Properties of the post in-spiral common envelope ejecta II

dust formation

Roberto Iaconi, Keiichi Maeda, Takaya Nozawa, Orsola De Marco, Thomas Reichardt

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Abstract

We study the formation of dust in the expanding gas ejected as a result of a common envelope binary interaction. In our novel approach, we apply the dust formation model of Nozawa et al. to the outputs of the 3D hydrodynamic SPH simulation performed by Iaconi et al. that involves a giant of 0.88 M and 83 R, with a companion of 0.6 Mplaced on the surface of the giant in circular orbit. After simulating the dynamic in-spiral phase, we follow the expansion of the ejecta for ≃ 18 000 d. During this period, the gas is able to cool down enough to reach dust formation temperatures. Our results show that dust forms efficiently in the window between ≃ 300 d (the end of the dynamic in-spiral) and ≃ 5000 d. The dust forms in two separate populations; an outer one in the material ejected during the first few orbits of the companion inside the primary's envelope and an inner one in the rest of the ejected material. We are able to fit the grain-size distribution at the end of the simulation with a double power law. The slope of the power law for smaller grains is flatter than that for larger grains, creating a knee-shaped distribution. The power-law indexes are, however, different from the classical values determined for the interstellar medium. We also estimate that the contribution to cosmic dust by common envelope events is not negligible and comparable to that of novae and supernovae.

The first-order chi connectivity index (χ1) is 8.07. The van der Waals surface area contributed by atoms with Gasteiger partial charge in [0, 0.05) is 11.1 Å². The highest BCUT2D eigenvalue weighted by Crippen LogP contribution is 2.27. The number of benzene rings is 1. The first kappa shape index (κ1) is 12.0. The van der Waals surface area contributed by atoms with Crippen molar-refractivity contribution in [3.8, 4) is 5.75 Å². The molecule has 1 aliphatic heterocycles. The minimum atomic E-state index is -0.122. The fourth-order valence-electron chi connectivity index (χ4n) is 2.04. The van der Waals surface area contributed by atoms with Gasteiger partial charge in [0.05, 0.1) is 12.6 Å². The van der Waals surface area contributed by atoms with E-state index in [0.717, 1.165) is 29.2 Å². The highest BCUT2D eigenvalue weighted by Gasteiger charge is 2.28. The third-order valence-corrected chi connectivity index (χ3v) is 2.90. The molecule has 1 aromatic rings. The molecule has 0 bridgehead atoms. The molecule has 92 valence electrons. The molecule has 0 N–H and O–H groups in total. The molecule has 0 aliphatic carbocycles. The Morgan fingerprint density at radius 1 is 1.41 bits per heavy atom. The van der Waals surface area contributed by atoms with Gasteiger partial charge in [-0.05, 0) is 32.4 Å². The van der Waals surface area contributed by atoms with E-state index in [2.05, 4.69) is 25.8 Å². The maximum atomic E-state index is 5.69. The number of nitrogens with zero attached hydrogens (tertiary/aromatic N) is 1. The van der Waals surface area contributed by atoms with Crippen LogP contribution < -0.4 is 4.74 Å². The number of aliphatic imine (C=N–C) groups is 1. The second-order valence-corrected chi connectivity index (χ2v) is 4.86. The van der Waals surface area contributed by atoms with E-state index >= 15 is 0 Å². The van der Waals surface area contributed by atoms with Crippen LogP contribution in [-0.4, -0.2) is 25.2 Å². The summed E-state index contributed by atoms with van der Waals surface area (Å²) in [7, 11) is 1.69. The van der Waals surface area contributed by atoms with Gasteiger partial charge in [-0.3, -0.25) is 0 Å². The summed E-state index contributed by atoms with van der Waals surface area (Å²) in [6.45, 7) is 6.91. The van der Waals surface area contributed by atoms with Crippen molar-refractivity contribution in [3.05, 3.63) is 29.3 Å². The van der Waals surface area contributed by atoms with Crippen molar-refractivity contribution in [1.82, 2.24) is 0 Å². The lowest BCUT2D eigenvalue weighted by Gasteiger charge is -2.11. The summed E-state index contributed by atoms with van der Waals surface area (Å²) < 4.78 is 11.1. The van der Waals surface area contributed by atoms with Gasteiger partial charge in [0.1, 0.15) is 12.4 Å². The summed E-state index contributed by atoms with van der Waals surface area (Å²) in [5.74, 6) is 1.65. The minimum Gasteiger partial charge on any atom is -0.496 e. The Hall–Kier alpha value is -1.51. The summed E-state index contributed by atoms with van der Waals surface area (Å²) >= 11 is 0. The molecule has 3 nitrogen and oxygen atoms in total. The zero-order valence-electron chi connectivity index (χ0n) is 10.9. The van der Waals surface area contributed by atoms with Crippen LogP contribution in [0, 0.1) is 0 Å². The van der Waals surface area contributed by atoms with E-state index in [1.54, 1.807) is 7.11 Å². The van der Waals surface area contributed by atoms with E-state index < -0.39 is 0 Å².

Original languageEnglish
Pages (from-to)3166-3179
Number of pages14
JournalMonthly Notices of the Royal Astronomical Society
Volume497
Issue number3
DOIs
Publication statusPublished - 1 Sep 2020

Bibliographical note

This article has been accepted for publication in Monthly Notices of the Royal Astronomical Society, Volume 497, Issue 3, September 2020, Pages 3166–3179, https://doi.org/10.1093/mnras/staa2169. Copyright 2020 The Author(s). Published by Oxford University Press on behalf of the Royal Astronomical Society. All rights reserved.

Keywords

  • binaries: close
  • dust, extinction
  • hydrodynamics
  • methods: analytic
  • methods: numerical
  • stars: evolution

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